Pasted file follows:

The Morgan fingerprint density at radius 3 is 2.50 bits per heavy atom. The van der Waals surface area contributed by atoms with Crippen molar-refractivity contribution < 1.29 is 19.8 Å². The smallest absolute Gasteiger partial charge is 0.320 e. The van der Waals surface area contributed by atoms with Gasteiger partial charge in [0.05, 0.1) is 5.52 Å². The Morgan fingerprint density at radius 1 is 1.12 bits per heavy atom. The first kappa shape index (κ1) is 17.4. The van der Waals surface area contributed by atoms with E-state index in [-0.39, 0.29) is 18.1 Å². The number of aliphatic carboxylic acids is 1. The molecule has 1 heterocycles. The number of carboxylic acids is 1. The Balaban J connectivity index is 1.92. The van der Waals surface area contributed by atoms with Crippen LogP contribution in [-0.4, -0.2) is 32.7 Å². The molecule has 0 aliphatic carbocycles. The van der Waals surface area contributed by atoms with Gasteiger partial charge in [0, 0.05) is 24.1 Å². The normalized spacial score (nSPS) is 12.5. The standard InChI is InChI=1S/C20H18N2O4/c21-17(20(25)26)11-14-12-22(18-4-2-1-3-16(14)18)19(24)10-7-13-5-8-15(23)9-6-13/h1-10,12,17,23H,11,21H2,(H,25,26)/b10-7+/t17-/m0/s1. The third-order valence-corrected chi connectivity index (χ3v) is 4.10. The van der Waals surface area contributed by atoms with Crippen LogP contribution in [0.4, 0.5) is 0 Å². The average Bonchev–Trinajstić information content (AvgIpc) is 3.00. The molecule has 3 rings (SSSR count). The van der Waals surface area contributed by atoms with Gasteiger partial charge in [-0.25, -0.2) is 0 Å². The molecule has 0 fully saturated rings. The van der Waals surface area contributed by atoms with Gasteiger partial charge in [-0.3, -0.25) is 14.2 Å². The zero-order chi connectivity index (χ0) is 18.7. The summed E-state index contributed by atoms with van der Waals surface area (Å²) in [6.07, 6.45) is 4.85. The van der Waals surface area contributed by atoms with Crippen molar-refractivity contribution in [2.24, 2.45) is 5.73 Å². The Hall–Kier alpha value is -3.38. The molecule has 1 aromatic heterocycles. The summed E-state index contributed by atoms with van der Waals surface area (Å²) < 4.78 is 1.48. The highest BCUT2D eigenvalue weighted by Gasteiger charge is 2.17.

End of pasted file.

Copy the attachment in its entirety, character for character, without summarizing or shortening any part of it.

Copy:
The Morgan fingerprint density at radius 3 is 2.50 bits per heavy atom. The van der Waals surface area contributed by atoms with Crippen molar-refractivity contribution < 1.29 is 19.8 Å². The smallest absolute Gasteiger partial charge is 0.320 e. The van der Waals surface area contributed by atoms with Gasteiger partial charge in [0.05, 0.1) is 5.52 Å². The Morgan fingerprint density at radius 1 is 1.12 bits per heavy atom. The first kappa shape index (κ1) is 17.4. The van der Waals surface area contributed by atoms with E-state index in [-0.39, 0.29) is 18.1 Å². The number of aliphatic carboxylic acids is 1. The molecule has 1 heterocycles. The number of carboxylic acids is 1. The Balaban J connectivity index is 1.92. The van der Waals surface area contributed by atoms with Crippen LogP contribution in [-0.4, -0.2) is 32.7 Å². The molecule has 0 aliphatic carbocycles. The van der Waals surface area contributed by atoms with Gasteiger partial charge in [0, 0.05) is 24.1 Å². The normalized spacial score (nSPS) is 12.5. The standard InChI is InChI=1S/C20H18N2O4/c21-17(20(25)26)11-14-12-22(18-4-2-1-3-16(14)18)19(24)10-7-13-5-8-15(23)9-6-13/h1-10,12,17,23H,11,21H2,(H,25,26)/b10-7+/t17-/m0/s1. The third-order valence-corrected chi connectivity index (χ3v) is 4.10. The van der Waals surface area contributed by atoms with Crippen LogP contribution in [0.4, 0.5) is 0 Å². The average Bonchev–Trinajstić information content (AvgIpc) is 3.00. The molecule has 3 rings (SSSR count). The van der Waals surface area contributed by atoms with Gasteiger partial charge in [-0.25, -0.2) is 0 Å². The molecule has 0 fully saturated rings. The van der Waals surface area contributed by atoms with Gasteiger partial charge in [-0.3, -0.25) is 14.2 Å². The zero-order chi connectivity index (χ0) is 18.7. The summed E-state index contributed by atoms with van der Waals surface area (Å²) in [6.07, 6.45) is 4.85. The van der Waals surface area contributed by atoms with Crippen molar-refractivity contribution in [2.24, 2.45) is 5.73 Å². The Hall–Kier alpha value is -3.38. The molecule has 1 aromatic heterocycles. The summed E-state index contributed by atoms with van der Waals surface area (Å²) < 4.78 is 1.48. The highest BCUT2D eigenvalue weighted by Gasteiger charge is 2.17.